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Memorial to Benjamin Huntsman

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Extract :

After many years of experimenting, he finally perfected his crucible steel process and realised that this process could be used to make superior tools and cutlery. When he tried to interest the local cutlers in using his steel for their products, he had little success.

Huntsman's first clock made using a crucible steel spring

The Sheffield cutlers refused to work with his steel which was harder than that which they were used to. Huntsman then turned his attention to the French who were quick to take advantage of the new steel and bought all his produce.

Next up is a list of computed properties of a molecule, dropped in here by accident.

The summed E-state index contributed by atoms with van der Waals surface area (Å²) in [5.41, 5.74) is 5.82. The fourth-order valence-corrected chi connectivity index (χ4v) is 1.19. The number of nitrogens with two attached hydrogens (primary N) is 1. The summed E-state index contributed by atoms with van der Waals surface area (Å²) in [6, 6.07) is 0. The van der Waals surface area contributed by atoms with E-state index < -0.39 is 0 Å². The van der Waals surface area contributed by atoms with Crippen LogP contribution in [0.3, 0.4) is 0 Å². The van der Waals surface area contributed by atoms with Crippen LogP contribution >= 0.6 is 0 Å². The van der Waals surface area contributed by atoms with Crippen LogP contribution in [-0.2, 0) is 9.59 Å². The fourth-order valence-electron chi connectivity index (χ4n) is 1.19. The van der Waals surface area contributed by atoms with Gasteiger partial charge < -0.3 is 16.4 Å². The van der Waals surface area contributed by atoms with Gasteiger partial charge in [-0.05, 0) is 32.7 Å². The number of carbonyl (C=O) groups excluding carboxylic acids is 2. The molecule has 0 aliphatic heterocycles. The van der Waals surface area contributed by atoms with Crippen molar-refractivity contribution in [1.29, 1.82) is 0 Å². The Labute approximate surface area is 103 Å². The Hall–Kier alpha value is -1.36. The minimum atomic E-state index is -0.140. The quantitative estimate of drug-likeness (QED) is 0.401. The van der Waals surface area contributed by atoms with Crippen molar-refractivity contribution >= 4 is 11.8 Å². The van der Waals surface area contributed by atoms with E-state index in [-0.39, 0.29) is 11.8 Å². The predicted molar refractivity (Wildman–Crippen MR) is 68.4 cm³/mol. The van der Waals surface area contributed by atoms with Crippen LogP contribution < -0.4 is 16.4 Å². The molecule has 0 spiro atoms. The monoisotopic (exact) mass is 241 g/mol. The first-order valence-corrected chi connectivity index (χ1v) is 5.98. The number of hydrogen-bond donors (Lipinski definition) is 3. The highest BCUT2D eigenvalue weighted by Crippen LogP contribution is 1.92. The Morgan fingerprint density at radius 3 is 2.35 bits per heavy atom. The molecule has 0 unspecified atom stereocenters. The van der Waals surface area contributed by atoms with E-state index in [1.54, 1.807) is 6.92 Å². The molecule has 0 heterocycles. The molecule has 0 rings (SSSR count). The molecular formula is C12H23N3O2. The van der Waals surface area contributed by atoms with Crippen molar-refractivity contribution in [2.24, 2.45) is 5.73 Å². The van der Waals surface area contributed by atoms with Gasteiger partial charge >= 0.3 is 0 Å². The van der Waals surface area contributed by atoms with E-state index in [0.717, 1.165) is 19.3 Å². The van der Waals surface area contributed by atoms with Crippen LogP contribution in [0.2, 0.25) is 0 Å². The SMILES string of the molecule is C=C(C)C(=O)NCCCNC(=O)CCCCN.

When the Sheffield cutlers found that their markets were being lost to the superior quality French cutlery, they tried to obtain a government order to prevent Huntsman exporting his crucible steel. Forunately for Sheffield's development, they were unsuccessful in this attempt. Just as Huntsman was contemplating a move to Birmingham, the Sheffield cutlers abandoned their moves to block his steel making business and stated using his steel to make their own products.

The demand for Huntsman's steel increased rapidly and in 1770, he moved his factory to a new site in Attercliffe in the Don Valley. This area later became the main location for the huge special-steel making industry of Sheffield.


There is also a picture of Huntsman's first clock made using a crucible steel spring

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